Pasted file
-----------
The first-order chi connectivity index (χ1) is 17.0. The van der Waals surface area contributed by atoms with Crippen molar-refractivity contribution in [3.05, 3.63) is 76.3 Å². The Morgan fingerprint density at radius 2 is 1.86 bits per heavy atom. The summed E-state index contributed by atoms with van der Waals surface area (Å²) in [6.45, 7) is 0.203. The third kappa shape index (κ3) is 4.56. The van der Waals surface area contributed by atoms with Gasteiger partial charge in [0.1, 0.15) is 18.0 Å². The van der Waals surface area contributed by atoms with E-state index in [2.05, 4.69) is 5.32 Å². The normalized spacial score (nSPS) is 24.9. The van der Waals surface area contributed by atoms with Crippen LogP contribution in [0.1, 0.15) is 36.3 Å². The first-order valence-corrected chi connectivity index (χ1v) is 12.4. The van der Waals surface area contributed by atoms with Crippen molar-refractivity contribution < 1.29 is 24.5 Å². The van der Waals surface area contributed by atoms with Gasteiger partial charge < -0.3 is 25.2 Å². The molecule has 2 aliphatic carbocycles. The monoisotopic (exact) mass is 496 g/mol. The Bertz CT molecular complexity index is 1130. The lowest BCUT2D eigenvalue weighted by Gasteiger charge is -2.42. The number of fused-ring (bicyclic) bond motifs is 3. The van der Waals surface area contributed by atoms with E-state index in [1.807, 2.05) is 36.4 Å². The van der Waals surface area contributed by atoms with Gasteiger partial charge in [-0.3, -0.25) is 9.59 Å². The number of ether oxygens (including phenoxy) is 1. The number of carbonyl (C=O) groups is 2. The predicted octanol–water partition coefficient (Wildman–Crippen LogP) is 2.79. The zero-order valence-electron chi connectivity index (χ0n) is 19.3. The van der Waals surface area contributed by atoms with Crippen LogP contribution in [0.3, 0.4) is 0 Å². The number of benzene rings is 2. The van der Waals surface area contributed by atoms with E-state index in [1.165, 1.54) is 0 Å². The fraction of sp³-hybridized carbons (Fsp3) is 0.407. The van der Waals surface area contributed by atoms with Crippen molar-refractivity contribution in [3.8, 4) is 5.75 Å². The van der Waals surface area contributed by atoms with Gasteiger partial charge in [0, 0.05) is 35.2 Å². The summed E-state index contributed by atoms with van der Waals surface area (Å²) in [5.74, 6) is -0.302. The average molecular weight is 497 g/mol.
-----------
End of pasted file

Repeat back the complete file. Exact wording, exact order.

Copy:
The first-order chi connectivity index (χ1) is 17.0. The van der Waals surface area contributed by atoms with Crippen molar-refractivity contribution in [3.05, 3.63) is 76.3 Å². The Morgan fingerprint density at radius 2 is 1.86 bits per heavy atom. The summed E-state index contributed by atoms with van der Waals surface area (Å²) in [6.45, 7) is 0.203. The third kappa shape index (κ3) is 4.56. The van der Waals surface area contributed by atoms with Gasteiger partial charge in [0.1, 0.15) is 18.0 Å². The van der Waals surface area contributed by atoms with E-state index in [2.05, 4.69) is 5.32 Å². The normalized spacial score (nSPS) is 24.9. The van der Waals surface area contributed by atoms with Crippen LogP contribution in [0.1, 0.15) is 36.3 Å². The first-order valence-corrected chi connectivity index (χ1v) is 12.4. The van der Waals surface area contributed by atoms with Crippen molar-refractivity contribution < 1.29 is 24.5 Å². The van der Waals surface area contributed by atoms with Gasteiger partial charge < -0.3 is 25.2 Å². The molecule has 2 aliphatic carbocycles. The monoisotopic (exact) mass is 496 g/mol. The Bertz CT molecular complexity index is 1130. The lowest BCUT2D eigenvalue weighted by Gasteiger charge is -2.42. The number of fused-ring (bicyclic) bond motifs is 3. The van der Waals surface area contributed by atoms with E-state index in [1.807, 2.05) is 36.4 Å². The van der Waals surface area contributed by atoms with Gasteiger partial charge in [-0.3, -0.25) is 9.59 Å². The number of ether oxygens (including phenoxy) is 1. The number of carbonyl (C=O) groups is 2. The predicted octanol–water partition coefficient (Wildman–Crippen LogP) is 2.79. The zero-order valence-electron chi connectivity index (χ0n) is 19.3. The van der Waals surface area contributed by atoms with Crippen LogP contribution in [0.3, 0.4) is 0 Å². The number of benzene rings is 2. The van der Waals surface area contributed by atoms with E-state index in [1.165, 1.54) is 0 Å². The fraction of sp³-hybridized carbons (Fsp3) is 0.407. The van der Waals surface area contributed by atoms with Crippen molar-refractivity contribution in [3.8, 4) is 5.75 Å². The van der Waals surface area contributed by atoms with Gasteiger partial charge in [0, 0.05) is 35.2 Å². The summed E-state index contributed by atoms with van der Waals surface area (Å²) in [5.74, 6) is -0.302. The average molecular weight is 497 g/mol.